“How should I know.”
“How did he do it?”
“He hung himself with a rope.”
“Who cut him down?”
“His niece.”
“Why did they do it?”
“Fear for his soul.”
“How much money has he got?”
“He’s got plenty.”
“He must be eighty years old.”
“Anyway I should say he was eighty.”
“I wish he would go home. I never get to bed before three o’clock. What
kind of hour is that to go to bed?”
“He stays up because he likes it.”
“He’s lonely. I’m not lonely. I have a wife waiting in bed for me.”
“He had a wife once too.”
“A wife would be no good to him now.”
“You can’t tell. He might be better with a wife.”
“His niece looks after him. You said she cut him down.”
“I know.”
“I wouldn’t want to be that old. An old man is a nasty thing.”
“Not always. This old man is clean. He drinks without spilling. Even now,
drunk. Look at him.”
“I don’t want to look at him. I wish he would go home. He has no regard for
those who must work.”
The old man looked from his glass across the square, then over at the
“Another brandy,” he said, pointing to his glass. The waiter who was in a
hurry came over.
“Finished,” he said, speaking with that omission of syntax stupid people
employ when talking to drunken people or foreigners. “No more tonight. Close
“Another,” said the old man.
“No. Finished.” The waiter wiped the edge of the table with a towel and
shook his head.
The old man stood up, slowly counted the saucers, took a leather coin
purse from his pocket and paid for the drinks, leaving half a peseta tip.
The waiter watched him go down the street, a very old man walking
unsteadily but with dignity.
“Why didn’t you let him stay and drink?” the unhurried waiter asked. They
were putting up the shutters. “It is not half-past two.”
“I want to go home to bed.”
“What is an hour?”
“More to me than to him.”
“An hour is the same.”
“You talk like an old man yourself. He can buy a bottle and drink at home.”
“It’s not the same.”
“No, it is not,” agreed the waiter with a wife. He did not wish to be unjust.
He was only in a hurry.
“And you? You have no fear of going home before your usual hour?”
“Are you trying to insult me?”
“No, hombre, only to make a joke.”
“No,” the waiter who was in a hurry said, rising from pulling down the metal
shutters. “I have confidence. I am all confidence.”
“You have youth, confidence, and a job,” the older waiter said. “You have
“And what do you lack?”
“Everything but work.”
“You have everything I have.”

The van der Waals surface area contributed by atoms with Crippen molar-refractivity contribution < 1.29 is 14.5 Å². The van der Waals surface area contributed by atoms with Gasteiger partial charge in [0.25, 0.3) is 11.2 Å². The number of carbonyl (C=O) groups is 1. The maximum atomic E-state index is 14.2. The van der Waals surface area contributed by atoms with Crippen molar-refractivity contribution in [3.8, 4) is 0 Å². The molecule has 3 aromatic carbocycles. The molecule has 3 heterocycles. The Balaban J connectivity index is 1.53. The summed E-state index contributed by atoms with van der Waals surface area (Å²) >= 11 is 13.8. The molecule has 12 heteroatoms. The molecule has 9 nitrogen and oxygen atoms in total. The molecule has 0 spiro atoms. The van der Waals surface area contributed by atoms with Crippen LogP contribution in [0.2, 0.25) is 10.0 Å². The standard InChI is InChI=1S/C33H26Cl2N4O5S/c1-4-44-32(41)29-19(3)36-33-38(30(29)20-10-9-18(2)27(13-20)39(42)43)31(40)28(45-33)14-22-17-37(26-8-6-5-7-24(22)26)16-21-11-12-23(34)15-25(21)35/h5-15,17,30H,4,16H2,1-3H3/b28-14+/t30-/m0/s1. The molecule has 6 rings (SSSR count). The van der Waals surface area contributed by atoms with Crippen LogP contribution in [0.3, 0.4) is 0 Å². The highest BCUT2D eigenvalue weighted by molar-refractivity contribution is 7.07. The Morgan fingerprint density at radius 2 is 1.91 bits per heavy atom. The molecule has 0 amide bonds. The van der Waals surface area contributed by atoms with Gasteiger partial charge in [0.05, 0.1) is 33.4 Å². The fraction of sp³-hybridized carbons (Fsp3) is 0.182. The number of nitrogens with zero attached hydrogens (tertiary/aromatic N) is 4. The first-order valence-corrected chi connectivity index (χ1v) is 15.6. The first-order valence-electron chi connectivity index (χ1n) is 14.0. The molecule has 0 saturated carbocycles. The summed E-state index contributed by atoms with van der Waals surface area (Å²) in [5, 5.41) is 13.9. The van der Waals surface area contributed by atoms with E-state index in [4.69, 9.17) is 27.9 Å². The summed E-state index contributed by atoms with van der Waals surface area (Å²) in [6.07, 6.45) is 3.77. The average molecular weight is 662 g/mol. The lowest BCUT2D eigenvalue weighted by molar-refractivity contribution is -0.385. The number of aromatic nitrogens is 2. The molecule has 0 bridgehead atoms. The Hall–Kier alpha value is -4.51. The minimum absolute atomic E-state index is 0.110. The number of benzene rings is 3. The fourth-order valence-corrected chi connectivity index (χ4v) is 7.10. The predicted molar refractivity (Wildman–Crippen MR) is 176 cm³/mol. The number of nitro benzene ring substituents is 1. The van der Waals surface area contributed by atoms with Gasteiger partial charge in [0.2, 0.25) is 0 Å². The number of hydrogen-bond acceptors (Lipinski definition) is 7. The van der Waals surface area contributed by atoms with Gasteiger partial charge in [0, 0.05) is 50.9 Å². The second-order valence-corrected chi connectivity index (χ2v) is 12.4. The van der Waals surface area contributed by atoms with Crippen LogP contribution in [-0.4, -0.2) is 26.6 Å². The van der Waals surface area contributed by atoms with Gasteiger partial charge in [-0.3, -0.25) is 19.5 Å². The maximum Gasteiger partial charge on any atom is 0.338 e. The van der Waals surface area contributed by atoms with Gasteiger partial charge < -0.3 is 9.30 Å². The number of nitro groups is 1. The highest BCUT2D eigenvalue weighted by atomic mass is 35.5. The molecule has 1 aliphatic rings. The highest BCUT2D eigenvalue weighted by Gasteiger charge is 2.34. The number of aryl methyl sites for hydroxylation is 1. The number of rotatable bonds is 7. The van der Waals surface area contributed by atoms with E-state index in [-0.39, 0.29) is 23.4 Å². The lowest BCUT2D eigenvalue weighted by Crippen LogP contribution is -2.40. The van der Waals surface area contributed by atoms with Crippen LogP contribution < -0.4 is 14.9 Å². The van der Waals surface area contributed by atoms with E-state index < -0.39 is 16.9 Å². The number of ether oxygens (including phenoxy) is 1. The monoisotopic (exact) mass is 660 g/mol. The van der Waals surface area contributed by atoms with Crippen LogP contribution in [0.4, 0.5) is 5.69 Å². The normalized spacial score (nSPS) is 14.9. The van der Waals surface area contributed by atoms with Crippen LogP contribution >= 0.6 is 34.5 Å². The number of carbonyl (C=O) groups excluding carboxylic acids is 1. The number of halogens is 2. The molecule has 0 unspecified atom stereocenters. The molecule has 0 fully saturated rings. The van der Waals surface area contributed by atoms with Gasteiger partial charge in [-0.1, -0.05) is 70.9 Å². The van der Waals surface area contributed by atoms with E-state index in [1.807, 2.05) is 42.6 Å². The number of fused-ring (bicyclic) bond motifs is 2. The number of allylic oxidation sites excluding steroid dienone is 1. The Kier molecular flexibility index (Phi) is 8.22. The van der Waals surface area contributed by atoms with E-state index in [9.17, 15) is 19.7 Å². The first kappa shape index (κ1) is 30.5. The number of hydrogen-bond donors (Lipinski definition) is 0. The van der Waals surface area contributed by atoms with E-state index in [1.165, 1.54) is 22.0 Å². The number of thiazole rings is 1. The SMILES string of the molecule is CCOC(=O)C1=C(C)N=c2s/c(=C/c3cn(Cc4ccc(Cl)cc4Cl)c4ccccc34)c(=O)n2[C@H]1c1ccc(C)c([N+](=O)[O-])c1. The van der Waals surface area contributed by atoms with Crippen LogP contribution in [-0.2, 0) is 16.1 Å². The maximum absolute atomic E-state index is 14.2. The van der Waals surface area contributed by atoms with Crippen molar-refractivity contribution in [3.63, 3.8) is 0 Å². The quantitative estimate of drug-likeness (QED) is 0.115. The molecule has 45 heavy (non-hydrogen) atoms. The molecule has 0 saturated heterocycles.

“No. I have never had confidence and I am not young.”
“Come on. Stop talking nonsense and lock up.”
“I am of those who like to stay late at the café,” the older waiter said. “With
all those who do not want to go to bed. With all those who need a light for the
“I want to go home and into bed.”
“We are of two different kinds,” the older waiter said. He was now dressed
to go home. “It is not only a question of youth and confidence although those
things are very beautiful. Each night I am reluctant to close up because there
may be some one who needs the café.”
“Hombre, there are bodegas open all night long.”
“You do not understand. This is a clean and pleasant café. It is well lighted.
The light is very good and also, now, there are shadows of the leaves.”
“Good night,” said the younger waiter.
“Good night,” the other said. Turning off the electric light he continued the
conversation with himself. It was the light of course but it is necessary that the
place be clean and pleasant. You do not want music. Certainly you do not want
music. Nor can you stand before a bar with dignity although that is all that is
provided for these hours. What did he fear? It was not a fear or dread. It was a
nothing that he knew too well. It was all a nothing and a man was a nothing too.
It was only that and light was all it needed and a certain cleanness and order.
Some lived in it and never felt it but he knew it all was nada y pues nada y nada y
pues nada. Our nada who art in nada, nada be thy name thy kingdom nada thy
will be nada in nada as it is in nada. Give us this nada our daily nada and nada us
our nada as we nada our nadas and nada us not into nada but deliver us from
nada; pues nada. Hail nothing full of nothing, nothing is with thee. He smiled and
stood before a bar with a shining steam pressure coffee machine.
“What’s yours?” asked the barman.
“Otro loco mas,” said the barman and turned away.
“A little cup,” said the waiter.
The barman poured it for him.
“The light is very bright and pleasant but the bar is unpolished,” the waiter
The barman looked at him but did not answer. It was too late at night for
“You want another copita?” the barman asked.
“No, thank you,” said the waiter and went out. He disliked bars and
bodegas. A clean, well-lighted café was a very different thing. Now, without
thinking further, he would go home to his room. He would lie in the bed and
finally, with daylight, he would go to sleep. After all, he said to himself, it’s
probably only insomnia. Many must have it.
Final Exam
Many of the texts we analyzed during the second half of the term provide us with a social
commentary on a wide range of issues that include racism, motherhood, poverty/hunger, and
aging to name just a few. Select four texts we have covered since the midterm for a close
First determine the nature of the social commentary each of the works addresses. In other
words, what is the social issue each author is addressing. T